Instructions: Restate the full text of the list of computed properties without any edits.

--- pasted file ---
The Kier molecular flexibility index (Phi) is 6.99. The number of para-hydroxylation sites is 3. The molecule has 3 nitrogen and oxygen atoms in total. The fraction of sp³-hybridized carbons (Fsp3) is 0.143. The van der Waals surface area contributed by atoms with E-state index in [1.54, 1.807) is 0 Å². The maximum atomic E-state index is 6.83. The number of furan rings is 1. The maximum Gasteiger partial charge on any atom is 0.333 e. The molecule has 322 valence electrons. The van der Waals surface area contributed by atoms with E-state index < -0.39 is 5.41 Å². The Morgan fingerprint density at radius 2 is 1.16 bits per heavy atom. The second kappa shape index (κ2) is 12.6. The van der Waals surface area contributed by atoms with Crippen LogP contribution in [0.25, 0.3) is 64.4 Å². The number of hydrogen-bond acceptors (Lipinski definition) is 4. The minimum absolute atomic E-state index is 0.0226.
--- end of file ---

The Kier molecular flexibility index (Phi) is 6.99. The number of para-hydroxylation sites is 3. The molecule has 3 nitrogen and oxygen atoms in total. The fraction of sp³-hybridized carbons (Fsp3) is 0.143. The van der Waals surface area contributed by atoms with E-state index in [1.54, 1.807) is 0 Å². The maximum atomic E-state index is 6.83. The number of furan rings is 1. The maximum Gasteiger partial charge on any atom is 0.333 e. The molecule has 322 valence electrons. The van der Waals surface area contributed by atoms with E-state index < -0.39 is 5.41 Å². The Morgan fingerprint density at radius 2 is 1.16 bits per heavy atom. The second kappa shape index (κ2) is 12.6. The van der Waals surface area contributed by atoms with Crippen LogP contribution in [0.25, 0.3) is 64.4 Å². The number of hydrogen-bond acceptors (Lipinski definition) is 4. The minimum absolute atomic E-state index is 0.0226.